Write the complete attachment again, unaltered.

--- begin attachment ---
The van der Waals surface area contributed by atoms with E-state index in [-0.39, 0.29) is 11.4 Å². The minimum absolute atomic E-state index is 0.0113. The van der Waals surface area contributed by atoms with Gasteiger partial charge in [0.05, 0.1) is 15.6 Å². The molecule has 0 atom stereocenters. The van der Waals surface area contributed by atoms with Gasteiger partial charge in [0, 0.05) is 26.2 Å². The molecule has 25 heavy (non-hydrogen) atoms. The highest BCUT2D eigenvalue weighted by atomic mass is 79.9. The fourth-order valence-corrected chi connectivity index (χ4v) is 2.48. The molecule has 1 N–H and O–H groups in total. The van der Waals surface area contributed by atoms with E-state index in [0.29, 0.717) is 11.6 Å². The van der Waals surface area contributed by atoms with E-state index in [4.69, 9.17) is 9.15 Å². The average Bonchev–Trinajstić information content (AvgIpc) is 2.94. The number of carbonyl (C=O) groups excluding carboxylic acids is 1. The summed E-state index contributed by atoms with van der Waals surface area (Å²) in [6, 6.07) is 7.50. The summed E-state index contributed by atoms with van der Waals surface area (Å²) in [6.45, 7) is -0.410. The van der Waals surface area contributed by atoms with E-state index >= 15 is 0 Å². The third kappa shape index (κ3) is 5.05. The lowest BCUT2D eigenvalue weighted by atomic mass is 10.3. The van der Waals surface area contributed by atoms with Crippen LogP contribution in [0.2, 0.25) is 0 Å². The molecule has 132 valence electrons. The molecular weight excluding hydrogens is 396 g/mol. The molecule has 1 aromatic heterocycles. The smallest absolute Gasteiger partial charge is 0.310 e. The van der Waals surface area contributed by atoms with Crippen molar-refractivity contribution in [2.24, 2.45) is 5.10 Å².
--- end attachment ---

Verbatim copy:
The van der Waals surface area contributed by atoms with E-state index in [-0.39, 0.29) is 11.4 Å². The minimum absolute atomic E-state index is 0.0113. The van der Waals surface area contributed by atoms with Gasteiger partial charge in [0.05, 0.1) is 15.6 Å². The molecule has 0 atom stereocenters. The van der Waals surface area contributed by atoms with Gasteiger partial charge in [0, 0.05) is 26.2 Å². The molecule has 25 heavy (non-hydrogen) atoms. The highest BCUT2D eigenvalue weighted by atomic mass is 79.9. The fourth-order valence-corrected chi connectivity index (χ4v) is 2.48. The molecule has 1 N–H and O–H groups in total. The van der Waals surface area contributed by atoms with E-state index in [0.29, 0.717) is 11.6 Å². The van der Waals surface area contributed by atoms with E-state index in [4.69, 9.17) is 9.15 Å². The average Bonchev–Trinajstić information content (AvgIpc) is 2.94. The number of carbonyl (C=O) groups excluding carboxylic acids is 1. The summed E-state index contributed by atoms with van der Waals surface area (Å²) in [6, 6.07) is 7.50. The summed E-state index contributed by atoms with van der Waals surface area (Å²) in [6.45, 7) is -0.410. The van der Waals surface area contributed by atoms with E-state index >= 15 is 0 Å². The third kappa shape index (κ3) is 5.05. The lowest BCUT2D eigenvalue weighted by atomic mass is 10.3. The van der Waals surface area contributed by atoms with Crippen LogP contribution in [0.2, 0.25) is 0 Å². The molecule has 132 valence electrons. The molecular weight excluding hydrogens is 396 g/mol. The molecule has 1 aromatic heterocycles. The smallest absolute Gasteiger partial charge is 0.310 e. The van der Waals surface area contributed by atoms with Crippen molar-refractivity contribution in [2.24, 2.45) is 5.10 Å².